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Antimalarials Help Heart Health in Lupus Patients


 

SNOWMASS, COLO. — Antimalarials may not only treat active lupus, but also benefit the heart, W. Joseph McCune, M.D., said at a symposium sponsored by the American College of Rheumatology.

Lupus patients have an elevated risk of heart disease, and antimalarials have been shown to have a number of cardioprotective properties, said Dr. McCune, professor of internal medicine at the University of Michigan, Ann Arbor.

Such benefits may help offset the deleterious effects of prednisone, which has been shown to increase cholesterol levels. Each 10-mg titration in prednisone dosage is estimated to increase serum cholesterol by 7.5 mg/dL.

Several studies have shown that antimalarials are associated with lipid profile improvements in lupus patients. Each of those studies has treated patients somewhat differently and has shown slightly different results. “But the body of the studies clearly show that when a benefit is looked for, it is found mostly in lowering LDL cholesterol,” Dr. McCune said.

In one study involving lupus patients not on corticosteroids, antimalarial therapy was associated with a 4% drop in total cholesterol at 3 months and a 1% drop at 6 months, compared with baseline levels. In patients on a corticosteroid, antimalarial therapy was associated with an 11% drop in total cholesterol at 3 months and a 9% drop at 6 months (J. Rheumatol. 1999;26:325-30).

Among diabetes patients, antimalarials have been shown to lower glucose levels in non-insulin-dependent patients. They also reduce insulin requirements in insulin-dependent patients. The dosages used have tended to be much higher than those typically used to treat lupus. However, even at the lower dosages used for treating lupus, it's believed that there is some positive effect on glucose tolerance, Dr. McCune said.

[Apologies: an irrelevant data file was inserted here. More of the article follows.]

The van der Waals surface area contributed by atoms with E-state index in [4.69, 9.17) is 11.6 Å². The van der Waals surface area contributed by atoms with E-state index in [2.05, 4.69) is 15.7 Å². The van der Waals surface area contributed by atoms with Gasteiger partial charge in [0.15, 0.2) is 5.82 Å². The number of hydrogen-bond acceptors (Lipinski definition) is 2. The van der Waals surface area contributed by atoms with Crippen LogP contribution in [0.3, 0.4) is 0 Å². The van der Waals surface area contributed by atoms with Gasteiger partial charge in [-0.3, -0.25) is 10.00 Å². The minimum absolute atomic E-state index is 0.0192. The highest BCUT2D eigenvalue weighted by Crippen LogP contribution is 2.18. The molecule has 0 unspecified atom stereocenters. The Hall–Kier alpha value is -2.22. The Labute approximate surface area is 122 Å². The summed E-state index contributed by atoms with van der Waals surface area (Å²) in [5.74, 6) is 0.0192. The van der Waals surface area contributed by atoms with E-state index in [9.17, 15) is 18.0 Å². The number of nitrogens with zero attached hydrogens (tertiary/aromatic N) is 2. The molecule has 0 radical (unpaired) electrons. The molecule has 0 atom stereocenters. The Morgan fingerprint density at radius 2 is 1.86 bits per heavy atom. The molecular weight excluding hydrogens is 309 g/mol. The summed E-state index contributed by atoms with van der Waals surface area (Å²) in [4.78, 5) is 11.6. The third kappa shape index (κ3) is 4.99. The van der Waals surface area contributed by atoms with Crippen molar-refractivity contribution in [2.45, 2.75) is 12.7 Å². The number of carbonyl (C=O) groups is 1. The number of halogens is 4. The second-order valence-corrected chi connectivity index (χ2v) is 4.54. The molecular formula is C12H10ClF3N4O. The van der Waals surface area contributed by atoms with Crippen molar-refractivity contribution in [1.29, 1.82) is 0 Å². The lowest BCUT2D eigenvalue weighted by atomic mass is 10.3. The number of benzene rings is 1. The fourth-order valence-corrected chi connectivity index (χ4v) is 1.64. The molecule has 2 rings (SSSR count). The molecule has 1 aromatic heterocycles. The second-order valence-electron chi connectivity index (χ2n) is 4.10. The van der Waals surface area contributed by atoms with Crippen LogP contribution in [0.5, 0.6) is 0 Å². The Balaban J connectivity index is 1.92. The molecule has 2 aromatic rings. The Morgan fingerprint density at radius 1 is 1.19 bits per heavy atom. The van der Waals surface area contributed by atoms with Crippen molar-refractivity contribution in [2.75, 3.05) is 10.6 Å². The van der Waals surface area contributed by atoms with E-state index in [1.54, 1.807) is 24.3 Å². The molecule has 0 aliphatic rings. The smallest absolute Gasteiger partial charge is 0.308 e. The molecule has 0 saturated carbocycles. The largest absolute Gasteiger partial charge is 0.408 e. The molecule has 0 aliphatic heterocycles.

Other drugs have been shown to have beneficial secondary effects in lupus patients, but the supporting evidence is generally less robust, he said.

Dehydroepiandrosterone, which can be steroid sparing when it is added to lupus treatment, may produce increases in bone density that could offset steroid-induced osteopenia. But this has not been shown in patients with lupus, and the evidence is not definitive.

Statins clearly have immunomodulatory effects and have been shown to help prevent transplant rejection and to improve rheumatoid arthritis symptoms. They obviously primarily lower cholesterol, and they may have positive effects on bone formation. But at present there are no trials of statins used in patients with lupus, Dr. McCune said.

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